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Hearst-New York Times Column

(As usual, the arrangement with thesyndicators means my columns appearhere a week after their newspaper release)

^AFTER THE BIN LADEN VICTORY, IT’S BACK TO BUSINESS@<
^(For use by New York Times News Service clients)@<
^By BOB FRANKEN@=
^C.2011 Hearst Newspapers@=
WASHINGTON _ Now that our leaders have shown they can take decisive steps to protect us from the mortal dangers of terrorism, maybe this is the time to demonstrate they can also rescue us from the corrosive effects of politics.

The matter of raising the debt ceiling is an immediate case in point. Wouldn't it be nice if the glow of unity that accompanies the end of Osama Bin Laden would spread into the tough debate that is revving up over raising the debt ceiling, considering that failure to do so could undermine the nation's financial credibility and credit for the foreseeable future?

Interestingly, in the same morning President Obama travelled to Ground Zero in New York, Vice President Joe Biden was convening the first budget negotiation between warring politicians in Washington.

Democrats have been calling for a clean bill that would raise the borrowing limit without any linkage to budget cuts. No way, say Republicans, who want to extract more spending cuts before they embrace a higher debt ceiling.

Biden bowed to reality and said: ``They're not technically connected but the fact of the matter is they're practically and politically connected.’’

And House Budget Chairman Paul Ryan, R-Wis., conceded that he was ``under no illusion’’ that the Medicare slices he proposed would survive the political storm that was already thundering.

That's a start but they're a long, long way from determining how to undig each side's heels on spending cuts and tax increases. How often will we hear Republican House Speaker John Boehner mellifluously speak about Democratic ``job destroying’’ spending proposals and President Obama's mantra about the need to ``win the future.’’


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Take little comfort from Treasury Secretary Timothy's Geithner's assurances that the mid-May deadline really isn't one because he can use accounting gimmicks to keep the U.S. afloat into August. But imagine how diminished that makes this great nation appear. It's the equivalent of the chintzy company that doesn't pay its accounts receivable for months and months so it can squeeze a little interest out of the funds it owes to its vendors. The world would see this for what it is: Cheesy.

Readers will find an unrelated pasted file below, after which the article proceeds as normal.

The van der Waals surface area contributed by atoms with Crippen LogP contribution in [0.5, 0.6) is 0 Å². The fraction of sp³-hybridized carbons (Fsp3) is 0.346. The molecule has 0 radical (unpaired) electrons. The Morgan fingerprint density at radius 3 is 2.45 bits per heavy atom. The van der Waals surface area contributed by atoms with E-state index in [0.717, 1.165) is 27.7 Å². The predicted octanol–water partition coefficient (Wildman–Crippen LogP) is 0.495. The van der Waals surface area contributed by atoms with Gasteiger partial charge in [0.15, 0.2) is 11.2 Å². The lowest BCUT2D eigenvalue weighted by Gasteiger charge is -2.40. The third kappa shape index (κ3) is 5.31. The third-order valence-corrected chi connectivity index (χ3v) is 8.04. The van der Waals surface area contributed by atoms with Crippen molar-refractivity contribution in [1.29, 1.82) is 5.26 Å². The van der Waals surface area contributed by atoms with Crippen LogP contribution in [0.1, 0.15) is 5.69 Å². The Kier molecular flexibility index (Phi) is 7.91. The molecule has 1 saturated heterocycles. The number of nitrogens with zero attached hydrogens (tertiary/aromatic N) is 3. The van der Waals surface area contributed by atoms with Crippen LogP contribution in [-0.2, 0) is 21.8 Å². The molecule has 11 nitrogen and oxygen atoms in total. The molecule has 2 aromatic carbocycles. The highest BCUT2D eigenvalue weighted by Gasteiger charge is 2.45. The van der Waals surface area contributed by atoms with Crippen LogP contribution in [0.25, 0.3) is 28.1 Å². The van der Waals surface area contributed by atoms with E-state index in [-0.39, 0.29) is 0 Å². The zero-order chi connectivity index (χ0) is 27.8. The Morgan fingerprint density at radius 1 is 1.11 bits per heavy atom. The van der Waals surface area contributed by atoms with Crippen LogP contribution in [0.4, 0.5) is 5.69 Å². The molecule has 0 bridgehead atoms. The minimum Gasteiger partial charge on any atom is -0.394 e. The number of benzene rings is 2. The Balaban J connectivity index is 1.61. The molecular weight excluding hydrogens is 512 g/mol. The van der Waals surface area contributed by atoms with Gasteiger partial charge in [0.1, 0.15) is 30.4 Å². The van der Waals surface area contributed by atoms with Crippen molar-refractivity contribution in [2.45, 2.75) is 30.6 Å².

The politicians should take note of the fact that the public gets it. A Washington Post-Pew Research telephone poll taken earlier this week _ a day after the celebrations over bin Laden _ asked adult respondents whether they were ``satisfied with the way things are going in this country.’’

The pollsters found that 60 percent answered they were unsatisfied and less than one in three gave a positive reply. The president himself got a 9-point jump in his approval rating following the dramatic victory in the war on terrorism, but polls show that the economy remains the nation's number one issue.

The bad news is that the number one issue for our leaders is the 2012 election. Unfortunately, raising the debt limit can’t wait that long. Failure to raise the limit by then would leave the winner standing atop a pile of financial rubble.

Many were thrilled to hear the crowds shout ``U-S-A! U-S-A!’’ on the news about bin Laden. But now it's back to business as usual and the messy, gritty bargaining that leads to the kind of compromise. These congressional warriors have to, for the sake of the U-S-A.
^--@<
(Email: bob(at)hearstdc.com; on the Web: www.bobfranken.tv)

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